BACK OF THE YARDS — The 4800 block of South Laflin Street looks like many blocks on the Southwest Side: Decades-old houses and apartments dot the street a block from Hamline Elementary School. A block west, there’s even a playground where you’ll sometimes see neighborhood kids playing.
This stretch of road was also one of Chicago’s most dangerous blocks in 2016, a place plagued by gang shootings.
“It’s been a conversation that’s been before the commander and chief of patrol about how we move forward on these things,” said the alderman for the area, Willie Cochran (20th), who is facing federal corruption charges but continues to serve.
“All of [the victims] are gang members. People are coming from outside the community and targeting their group. That’s not something we're comfortable with.”
In 2016, the number of shootings and the number of people shot citywide both rose by about 47 percent compared to 2015, according to data compiled by DNAinfo. The spikes have affected neighborhoods across Chicago.
The map below shows how many shootings occurred on each block, based on data from the Chicago Police Department and Illinois State Police. The larger the circle, the more shootings on the block:
In Back of the Yards, about 30 percent of its population lives below the poverty line, according to a 2013 analysis. The neighborhood is part of the New City community, where about a third of the population over 25 is without a high school diploma and half of residents between the ages of 20 and 24 are unemployed.
The 4800 block of South Laflin Street is a piece of the neighborhood advocates and residents feel the city has particularly abandoned.
“We’ve seen a structural removal of resources,” said Claudio Rivera, a 35-year-old Back of the Yards resident and clinical psychologist at the Lurie Children’s Hospital. “This is a low opportunity area.”
The lack of resources has been one of the biggest contributors to gang violence in Back of the Yards, Rivera said.
The resource-stripping hit neighborhoods all over the city in 1990, when Cardinal Joseph Bernardin closed 40 churches and schools to pull the Archdiocese of Chicago out of debt. St. Rose of Lima, the first Irish parish in the Back of the Yards, was one of those churches.
Opened in 1881 at 1456 W. 48th St., St. Rose was a safe haven for families and troubled teens navigating the streets without guidance, but the church held its final mass that summer.
“It was the only institution that was providing some family support,” said Rafael Yanez, a lifelong Back of the Yards resident and crime prevention officer for the Chicago Police Department who started the UNION Impact Center in 2007, a nonprofit that has worked with more than 1,500 youths. “A lot of the area has been abandoned by many institutions, including Chicago Public Schools and the Catholic church. It’s an area that really hasn’t received the support it needs to lift it up.”
The hole in the neighborhood is one residents have felt, according to neighborhood advocates. With nowhere to turn, many teenagers turn to drugs and gangs — like La Raza, 50 Strong and the Latin Saints.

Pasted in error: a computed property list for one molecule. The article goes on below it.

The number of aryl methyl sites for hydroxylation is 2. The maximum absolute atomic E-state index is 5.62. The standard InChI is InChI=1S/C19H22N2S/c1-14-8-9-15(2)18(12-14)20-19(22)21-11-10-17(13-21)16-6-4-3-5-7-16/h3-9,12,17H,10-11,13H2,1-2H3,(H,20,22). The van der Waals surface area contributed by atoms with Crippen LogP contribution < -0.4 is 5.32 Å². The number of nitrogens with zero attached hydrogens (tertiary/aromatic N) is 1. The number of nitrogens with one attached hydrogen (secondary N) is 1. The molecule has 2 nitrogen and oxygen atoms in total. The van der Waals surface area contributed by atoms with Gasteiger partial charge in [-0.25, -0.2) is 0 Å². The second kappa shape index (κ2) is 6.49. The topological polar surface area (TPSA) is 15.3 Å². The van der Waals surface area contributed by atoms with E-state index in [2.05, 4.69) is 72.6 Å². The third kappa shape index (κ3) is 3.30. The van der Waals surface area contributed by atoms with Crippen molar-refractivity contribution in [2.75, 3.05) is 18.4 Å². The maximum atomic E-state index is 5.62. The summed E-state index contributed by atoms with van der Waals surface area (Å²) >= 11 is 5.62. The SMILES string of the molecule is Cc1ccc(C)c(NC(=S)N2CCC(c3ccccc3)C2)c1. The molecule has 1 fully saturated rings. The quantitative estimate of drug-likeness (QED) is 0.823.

“It’s like a cycle that never ends. Back of the Yards is the back yard of the city. It’s been abandoned. It’s been left behind," said Yanez, who ran for alderman of the 15th Ward in 2015. "Because that area has been abandoned, the gangs have been really aggressive in recruiting."
Another problem brewing in the neighborhood has to do with stigma — the idea that teenagers with arrest records are hopeless cases.
People who grew up in Back of the Yards say navigating trouble and learning from mistakes are nuances of life of the South Side that can't be ignored.
“There’s a bit of a misconception that maybe if a kid joins a gang or commits a crime or has an unexpected pregnancy or drops out of school that there’s nothing to do to help, [that] they’re hopeless,” Rivera said.
“I think about myself and my peers, and I can’t name one person from this community that hasn’t done something they regretted or what was risky as a teenager. Some of us were given more chances and opportunities. Others were shunned and boxed into this idea that they lost their way,” he said.
This neighborhood's struggle is compounded by a mistrust in public officials.
A federal grand jury last month indicted Cochran on charges of wire fraud, bribery and extortion. Prosecutors say he took $25,000 to support a gambling habit and $5,000 to pay his daughter's college tuition from a 20th Ward fund he set up to help kids and other local residents.
“You can’t have much faith in these elected officials,” Rivera said.
In an interview with DNAinfo Chicago, Cochran said his legal troubles will not get in the way of his job.
“The indictment has nothing to do with me carrying out my tasks. I have to do what I’m supposed to be doing to help the people of the 20th Ward,” Cochran said. “My legal team will handle the other part of that.”
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